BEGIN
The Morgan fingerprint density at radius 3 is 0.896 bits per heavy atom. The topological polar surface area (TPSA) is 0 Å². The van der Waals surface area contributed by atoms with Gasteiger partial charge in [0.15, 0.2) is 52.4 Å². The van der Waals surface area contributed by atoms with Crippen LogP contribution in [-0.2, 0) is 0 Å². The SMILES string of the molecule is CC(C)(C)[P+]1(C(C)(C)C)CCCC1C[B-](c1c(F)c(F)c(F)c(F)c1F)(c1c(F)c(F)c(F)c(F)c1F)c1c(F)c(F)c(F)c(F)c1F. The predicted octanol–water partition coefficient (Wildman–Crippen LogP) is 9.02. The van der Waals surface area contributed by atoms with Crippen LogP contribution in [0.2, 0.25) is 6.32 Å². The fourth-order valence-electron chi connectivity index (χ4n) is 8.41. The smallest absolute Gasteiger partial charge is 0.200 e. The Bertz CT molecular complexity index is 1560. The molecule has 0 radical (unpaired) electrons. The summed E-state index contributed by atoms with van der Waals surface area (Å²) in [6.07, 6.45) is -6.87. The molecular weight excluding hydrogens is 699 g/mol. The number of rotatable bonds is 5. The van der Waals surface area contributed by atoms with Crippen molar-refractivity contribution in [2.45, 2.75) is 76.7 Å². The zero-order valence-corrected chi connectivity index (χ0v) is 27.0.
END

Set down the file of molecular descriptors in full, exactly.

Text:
The Morgan fingerprint density at radius 3 is 0.896 bits per heavy atom. The topological polar surface area (TPSA) is 0 Å². The van der Waals surface area contributed by atoms with Gasteiger partial charge in [0.15, 0.2) is 52.4 Å². The van der Waals surface area contributed by atoms with Crippen LogP contribution in [-0.2, 0) is 0 Å². The SMILES string of the molecule is CC(C)(C)[P+]1(C(C)(C)C)CCCC1C[B-](c1c(F)c(F)c(F)c(F)c1F)(c1c(F)c(F)c(F)c(F)c1F)c1c(F)c(F)c(F)c(F)c1F. The predicted octanol–water partition coefficient (Wildman–Crippen LogP) is 9.02. The van der Waals surface area contributed by atoms with Crippen LogP contribution in [0.2, 0.25) is 6.32 Å². The fourth-order valence-electron chi connectivity index (χ4n) is 8.41. The smallest absolute Gasteiger partial charge is 0.200 e. The Bertz CT molecular complexity index is 1560. The molecule has 0 radical (unpaired) electrons. The summed E-state index contributed by atoms with van der Waals surface area (Å²) in [6.07, 6.45) is -6.87. The molecular weight excluding hydrogens is 699 g/mol. The number of rotatable bonds is 5. The van der Waals surface area contributed by atoms with Crippen molar-refractivity contribution in [2.45, 2.75) is 76.7 Å². The zero-order valence-corrected chi connectivity index (χ0v) is 27.0.